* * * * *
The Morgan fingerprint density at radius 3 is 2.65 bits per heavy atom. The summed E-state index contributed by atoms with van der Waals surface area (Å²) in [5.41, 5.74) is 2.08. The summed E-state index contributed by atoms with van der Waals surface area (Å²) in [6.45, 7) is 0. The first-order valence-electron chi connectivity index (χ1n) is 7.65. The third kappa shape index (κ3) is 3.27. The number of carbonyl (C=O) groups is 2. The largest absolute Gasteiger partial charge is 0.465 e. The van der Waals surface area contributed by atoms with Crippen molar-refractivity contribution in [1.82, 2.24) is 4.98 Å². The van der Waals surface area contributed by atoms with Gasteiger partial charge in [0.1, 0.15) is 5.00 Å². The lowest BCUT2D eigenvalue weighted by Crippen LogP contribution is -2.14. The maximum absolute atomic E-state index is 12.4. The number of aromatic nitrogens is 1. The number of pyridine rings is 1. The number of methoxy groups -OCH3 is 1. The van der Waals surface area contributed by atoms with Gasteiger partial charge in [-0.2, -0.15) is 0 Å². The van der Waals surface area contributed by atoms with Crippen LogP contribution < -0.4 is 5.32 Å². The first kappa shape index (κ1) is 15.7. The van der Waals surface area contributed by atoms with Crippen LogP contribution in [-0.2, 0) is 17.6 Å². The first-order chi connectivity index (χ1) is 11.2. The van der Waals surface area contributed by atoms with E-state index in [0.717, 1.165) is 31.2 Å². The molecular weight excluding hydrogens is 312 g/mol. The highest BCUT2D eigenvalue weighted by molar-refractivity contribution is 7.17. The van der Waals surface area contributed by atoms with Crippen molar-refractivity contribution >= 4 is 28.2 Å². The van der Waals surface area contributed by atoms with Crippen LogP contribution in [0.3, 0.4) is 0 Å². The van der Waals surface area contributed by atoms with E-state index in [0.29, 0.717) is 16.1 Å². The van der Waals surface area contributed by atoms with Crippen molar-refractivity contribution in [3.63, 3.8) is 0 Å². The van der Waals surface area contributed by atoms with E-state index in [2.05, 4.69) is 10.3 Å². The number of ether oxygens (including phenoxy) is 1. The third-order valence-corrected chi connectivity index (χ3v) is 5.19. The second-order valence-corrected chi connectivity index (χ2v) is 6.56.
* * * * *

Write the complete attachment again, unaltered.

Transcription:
The Morgan fingerprint density at radius 3 is 2.65 bits per heavy atom. The summed E-state index contributed by atoms with van der Waals surface area (Å²) in [5.41, 5.74) is 2.08. The summed E-state index contributed by atoms with van der Waals surface area (Å²) in [6.45, 7) is 0. The first-order valence-electron chi connectivity index (χ1n) is 7.65. The third kappa shape index (κ3) is 3.27. The number of carbonyl (C=O) groups is 2. The largest absolute Gasteiger partial charge is 0.465 e. The van der Waals surface area contributed by atoms with Crippen molar-refractivity contribution in [1.82, 2.24) is 4.98 Å². The van der Waals surface area contributed by atoms with Gasteiger partial charge in [0.1, 0.15) is 5.00 Å². The lowest BCUT2D eigenvalue weighted by Crippen LogP contribution is -2.14. The maximum absolute atomic E-state index is 12.4. The number of aromatic nitrogens is 1. The number of pyridine rings is 1. The number of methoxy groups -OCH3 is 1. The van der Waals surface area contributed by atoms with Gasteiger partial charge in [-0.2, -0.15) is 0 Å². The van der Waals surface area contributed by atoms with Crippen LogP contribution < -0.4 is 5.32 Å². The first kappa shape index (κ1) is 15.7. The van der Waals surface area contributed by atoms with Crippen LogP contribution in [-0.2, 0) is 17.6 Å². The first-order chi connectivity index (χ1) is 11.2. The van der Waals surface area contributed by atoms with E-state index in [0.717, 1.165) is 31.2 Å². The molecular weight excluding hydrogens is 312 g/mol. The highest BCUT2D eigenvalue weighted by molar-refractivity contribution is 7.17. The van der Waals surface area contributed by atoms with Crippen molar-refractivity contribution >= 4 is 28.2 Å². The van der Waals surface area contributed by atoms with Crippen LogP contribution in [0.3, 0.4) is 0 Å². The van der Waals surface area contributed by atoms with E-state index in [0.29, 0.717) is 16.1 Å². The van der Waals surface area contributed by atoms with Crippen molar-refractivity contribution in [3.63, 3.8) is 0 Å². The van der Waals surface area contributed by atoms with E-state index in [2.05, 4.69) is 10.3 Å². The number of ether oxygens (including phenoxy) is 1. The third-order valence-corrected chi connectivity index (χ3v) is 5.19. The second-order valence-corrected chi connectivity index (χ2v) is 6.56.